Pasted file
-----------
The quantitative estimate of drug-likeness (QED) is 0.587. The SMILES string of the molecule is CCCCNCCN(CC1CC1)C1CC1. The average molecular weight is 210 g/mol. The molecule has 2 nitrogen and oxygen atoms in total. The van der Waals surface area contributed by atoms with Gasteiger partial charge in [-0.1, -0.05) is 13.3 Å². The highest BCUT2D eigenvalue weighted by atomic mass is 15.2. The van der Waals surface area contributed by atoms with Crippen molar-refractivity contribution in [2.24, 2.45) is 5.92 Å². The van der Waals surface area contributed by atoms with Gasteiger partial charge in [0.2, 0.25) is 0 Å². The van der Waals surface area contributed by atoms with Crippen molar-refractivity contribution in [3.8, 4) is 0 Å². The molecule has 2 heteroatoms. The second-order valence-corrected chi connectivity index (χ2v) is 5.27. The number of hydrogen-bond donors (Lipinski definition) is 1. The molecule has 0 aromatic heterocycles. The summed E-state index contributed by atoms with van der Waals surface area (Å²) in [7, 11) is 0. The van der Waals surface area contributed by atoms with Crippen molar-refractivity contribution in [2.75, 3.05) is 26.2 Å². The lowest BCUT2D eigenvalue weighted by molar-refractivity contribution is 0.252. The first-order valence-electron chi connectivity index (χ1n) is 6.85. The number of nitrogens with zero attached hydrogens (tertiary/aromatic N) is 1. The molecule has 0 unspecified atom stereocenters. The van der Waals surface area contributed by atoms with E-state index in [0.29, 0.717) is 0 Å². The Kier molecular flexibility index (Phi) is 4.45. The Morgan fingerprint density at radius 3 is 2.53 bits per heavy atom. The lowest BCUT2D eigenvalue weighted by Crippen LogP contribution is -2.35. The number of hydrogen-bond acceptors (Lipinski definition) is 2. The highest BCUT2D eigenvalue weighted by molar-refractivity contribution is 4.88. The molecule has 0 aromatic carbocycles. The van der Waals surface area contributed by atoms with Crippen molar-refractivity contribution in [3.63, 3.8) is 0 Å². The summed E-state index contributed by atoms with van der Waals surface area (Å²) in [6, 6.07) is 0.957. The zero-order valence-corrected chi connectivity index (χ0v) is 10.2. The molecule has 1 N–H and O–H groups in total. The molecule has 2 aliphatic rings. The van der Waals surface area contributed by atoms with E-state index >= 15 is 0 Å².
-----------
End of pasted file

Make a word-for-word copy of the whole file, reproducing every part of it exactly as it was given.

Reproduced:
The quantitative estimate of drug-likeness (QED) is 0.587. The SMILES string of the molecule is CCCCNCCN(CC1CC1)C1CC1. The average molecular weight is 210 g/mol. The molecule has 2 nitrogen and oxygen atoms in total. The van der Waals surface area contributed by atoms with Gasteiger partial charge in [-0.1, -0.05) is 13.3 Å². The highest BCUT2D eigenvalue weighted by atomic mass is 15.2. The van der Waals surface area contributed by atoms with Crippen molar-refractivity contribution in [2.24, 2.45) is 5.92 Å². The van der Waals surface area contributed by atoms with Gasteiger partial charge in [0.2, 0.25) is 0 Å². The van der Waals surface area contributed by atoms with Crippen molar-refractivity contribution in [3.8, 4) is 0 Å². The molecule has 2 heteroatoms. The second-order valence-corrected chi connectivity index (χ2v) is 5.27. The number of hydrogen-bond donors (Lipinski definition) is 1. The molecule has 0 aromatic heterocycles. The summed E-state index contributed by atoms with van der Waals surface area (Å²) in [7, 11) is 0. The van der Waals surface area contributed by atoms with Crippen molar-refractivity contribution in [2.75, 3.05) is 26.2 Å². The lowest BCUT2D eigenvalue weighted by molar-refractivity contribution is 0.252. The first-order valence-electron chi connectivity index (χ1n) is 6.85. The number of nitrogens with zero attached hydrogens (tertiary/aromatic N) is 1. The molecule has 0 unspecified atom stereocenters. The van der Waals surface area contributed by atoms with E-state index in [0.29, 0.717) is 0 Å². The Kier molecular flexibility index (Phi) is 4.45. The Morgan fingerprint density at radius 3 is 2.53 bits per heavy atom. The lowest BCUT2D eigenvalue weighted by Crippen LogP contribution is -2.35. The number of hydrogen-bond acceptors (Lipinski definition) is 2. The highest BCUT2D eigenvalue weighted by molar-refractivity contribution is 4.88. The molecule has 0 aromatic carbocycles. The van der Waals surface area contributed by atoms with Crippen molar-refractivity contribution in [3.63, 3.8) is 0 Å². The summed E-state index contributed by atoms with van der Waals surface area (Å²) in [6, 6.07) is 0.957. The zero-order valence-corrected chi connectivity index (χ0v) is 10.2. The molecule has 1 N–H and O–H groups in total. The molecule has 2 aliphatic rings. The van der Waals surface area contributed by atoms with E-state index >= 15 is 0 Å².